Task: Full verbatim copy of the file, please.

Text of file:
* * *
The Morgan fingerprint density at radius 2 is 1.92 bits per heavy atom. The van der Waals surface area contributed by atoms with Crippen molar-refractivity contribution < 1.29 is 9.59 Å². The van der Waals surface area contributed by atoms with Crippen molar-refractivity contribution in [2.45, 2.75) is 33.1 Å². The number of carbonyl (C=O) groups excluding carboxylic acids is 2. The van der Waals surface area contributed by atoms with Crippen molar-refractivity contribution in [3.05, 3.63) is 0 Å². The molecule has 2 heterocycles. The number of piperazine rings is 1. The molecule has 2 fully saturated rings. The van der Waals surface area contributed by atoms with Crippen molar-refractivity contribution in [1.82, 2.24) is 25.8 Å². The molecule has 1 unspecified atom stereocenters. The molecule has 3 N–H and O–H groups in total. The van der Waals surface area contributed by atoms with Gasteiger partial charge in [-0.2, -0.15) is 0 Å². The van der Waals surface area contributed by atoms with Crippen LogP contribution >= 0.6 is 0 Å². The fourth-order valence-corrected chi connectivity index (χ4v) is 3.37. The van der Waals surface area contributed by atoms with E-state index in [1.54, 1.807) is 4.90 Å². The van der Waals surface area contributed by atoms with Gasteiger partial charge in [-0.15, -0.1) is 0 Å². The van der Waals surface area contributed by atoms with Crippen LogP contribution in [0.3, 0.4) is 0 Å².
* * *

The Morgan fingerprint density at radius 2 is 1.92 bits per heavy atom. The van der Waals surface area contributed by atoms with Crippen molar-refractivity contribution < 1.29 is 9.59 Å². The van der Waals surface area contributed by atoms with Crippen molar-refractivity contribution in [2.45, 2.75) is 33.1 Å². The number of carbonyl (C=O) groups excluding carboxylic acids is 2. The van der Waals surface area contributed by atoms with Crippen molar-refractivity contribution in [3.05, 3.63) is 0 Å². The molecule has 2 heterocycles. The number of piperazine rings is 1. The molecule has 2 fully saturated rings. The van der Waals surface area contributed by atoms with Crippen molar-refractivity contribution in [1.82, 2.24) is 25.8 Å². The molecule has 1 unspecified atom stereocenters. The molecule has 3 N–H and O–H groups in total. The van der Waals surface area contributed by atoms with Gasteiger partial charge in [-0.2, -0.15) is 0 Å². The van der Waals surface area contributed by atoms with Crippen LogP contribution >= 0.6 is 0 Å². The fourth-order valence-corrected chi connectivity index (χ4v) is 3.37. The van der Waals surface area contributed by atoms with E-state index in [1.54, 1.807) is 4.90 Å². The van der Waals surface area contributed by atoms with Gasteiger partial charge in [-0.15, -0.1) is 0 Å². The van der Waals surface area contributed by atoms with Crippen LogP contribution in [0.3, 0.4) is 0 Å².